The U.S. business community consistently ranks China’s administrative licensing process as a primary challenge to doing business in China. U.S. companies view China’s administrative licensing as one of the top areas in which they experience protectionism, as an impediment to new and expanding businesses, and as being unnecessarily costly.
- In April 2012, the United States and China launched a joint exchange on administrative licensing rules, focusing on the use of technology to facilitate licensing procedures and on methods used to educate the business community about licensing procedures. This fall, we expanded the exchange to include the U.S. and Chinese business communities, and we engaged in a robust discussion of specific concerns of businesses with administrative licensing in both countries. Both the United States and China agree to continue this work in 2013 with the goal of facilitating commercial activity impacted by administrative licensing.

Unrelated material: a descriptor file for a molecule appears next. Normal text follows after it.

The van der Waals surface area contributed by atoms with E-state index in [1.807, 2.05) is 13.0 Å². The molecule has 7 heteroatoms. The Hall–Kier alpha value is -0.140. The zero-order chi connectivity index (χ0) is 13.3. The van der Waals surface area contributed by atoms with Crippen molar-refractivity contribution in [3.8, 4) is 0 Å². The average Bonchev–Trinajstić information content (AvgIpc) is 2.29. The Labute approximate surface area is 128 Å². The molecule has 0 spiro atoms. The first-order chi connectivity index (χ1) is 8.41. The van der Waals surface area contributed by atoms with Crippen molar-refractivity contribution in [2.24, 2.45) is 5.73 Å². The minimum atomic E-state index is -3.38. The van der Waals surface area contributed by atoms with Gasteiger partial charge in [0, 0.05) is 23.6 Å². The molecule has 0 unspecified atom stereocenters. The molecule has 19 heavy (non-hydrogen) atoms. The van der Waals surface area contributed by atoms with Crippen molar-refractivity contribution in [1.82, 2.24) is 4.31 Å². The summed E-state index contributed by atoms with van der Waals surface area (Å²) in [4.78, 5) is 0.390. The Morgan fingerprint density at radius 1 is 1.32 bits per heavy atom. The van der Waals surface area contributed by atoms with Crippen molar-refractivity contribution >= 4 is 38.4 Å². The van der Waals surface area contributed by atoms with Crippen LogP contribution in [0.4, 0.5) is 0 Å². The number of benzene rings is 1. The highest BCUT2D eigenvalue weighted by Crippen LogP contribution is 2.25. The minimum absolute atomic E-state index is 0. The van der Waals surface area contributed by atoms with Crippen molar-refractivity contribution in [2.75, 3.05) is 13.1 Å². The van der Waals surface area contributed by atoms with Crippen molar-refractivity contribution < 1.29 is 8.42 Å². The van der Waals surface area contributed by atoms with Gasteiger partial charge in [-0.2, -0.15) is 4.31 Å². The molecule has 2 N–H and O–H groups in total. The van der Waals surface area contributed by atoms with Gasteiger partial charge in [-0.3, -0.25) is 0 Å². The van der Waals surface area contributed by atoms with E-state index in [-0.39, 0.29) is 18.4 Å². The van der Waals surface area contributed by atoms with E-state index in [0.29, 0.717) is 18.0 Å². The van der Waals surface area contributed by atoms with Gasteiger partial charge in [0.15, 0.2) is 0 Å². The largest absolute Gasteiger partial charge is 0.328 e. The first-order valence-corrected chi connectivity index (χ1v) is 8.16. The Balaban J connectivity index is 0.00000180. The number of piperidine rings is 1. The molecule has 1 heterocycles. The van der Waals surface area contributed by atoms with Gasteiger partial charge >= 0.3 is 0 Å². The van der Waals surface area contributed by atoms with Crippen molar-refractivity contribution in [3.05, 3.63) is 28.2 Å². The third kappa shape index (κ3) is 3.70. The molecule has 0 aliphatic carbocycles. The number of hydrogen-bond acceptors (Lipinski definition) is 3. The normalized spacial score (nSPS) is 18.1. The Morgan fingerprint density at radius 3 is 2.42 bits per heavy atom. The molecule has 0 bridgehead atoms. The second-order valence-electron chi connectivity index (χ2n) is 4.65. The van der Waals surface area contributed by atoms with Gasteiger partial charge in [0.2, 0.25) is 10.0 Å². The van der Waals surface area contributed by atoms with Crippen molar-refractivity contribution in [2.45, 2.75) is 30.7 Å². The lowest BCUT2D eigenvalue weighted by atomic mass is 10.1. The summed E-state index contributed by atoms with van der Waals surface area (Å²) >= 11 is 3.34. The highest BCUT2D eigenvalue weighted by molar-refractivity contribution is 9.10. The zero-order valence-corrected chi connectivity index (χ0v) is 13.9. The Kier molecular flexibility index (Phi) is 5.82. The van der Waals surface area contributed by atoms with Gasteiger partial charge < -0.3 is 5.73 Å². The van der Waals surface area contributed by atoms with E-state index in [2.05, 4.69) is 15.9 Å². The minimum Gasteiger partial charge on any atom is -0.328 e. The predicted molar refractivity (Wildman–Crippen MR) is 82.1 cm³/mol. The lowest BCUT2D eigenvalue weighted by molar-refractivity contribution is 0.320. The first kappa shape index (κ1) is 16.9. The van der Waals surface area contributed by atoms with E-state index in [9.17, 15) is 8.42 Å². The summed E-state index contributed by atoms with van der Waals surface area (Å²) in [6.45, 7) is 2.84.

Trademark - Bad Faith Trademark Registrations
- The United States and China agree to continue close communications and exchanges through the existing channels to promote the work in developing solutions to the issue of bad faith trademark registrations.
- In the Statistics Working Group meeting on November 13 in Hangzhou, China the United States and China agreed to expand the reconciliation exercise to include services. The U.S. and China agreed to exchange statistical data and information on coverage, definitions, and methodologies to support this effort. The reconciliation will begin in 2013 with an examination of travel and transportation statistics and then be expanded in 2014 to two other services categories.
Standards and Information Technology
- The United States and China agreed to hold a technical dialogue in Spring 2013 to discuss approaches to improving cybersecurity in critical infrastructure.
- On September 5, 2012 officials from China and the United States convened the third annual U.S.-China Spectrum Roundtable to discuss their respective plans to make additional spectrum available for advanced wireless services. Of particular note was discussion of both sides' efforts to make more spectrum available for use by unlicensed devices on a technology neutral basis, particularly in the 5 GHz band.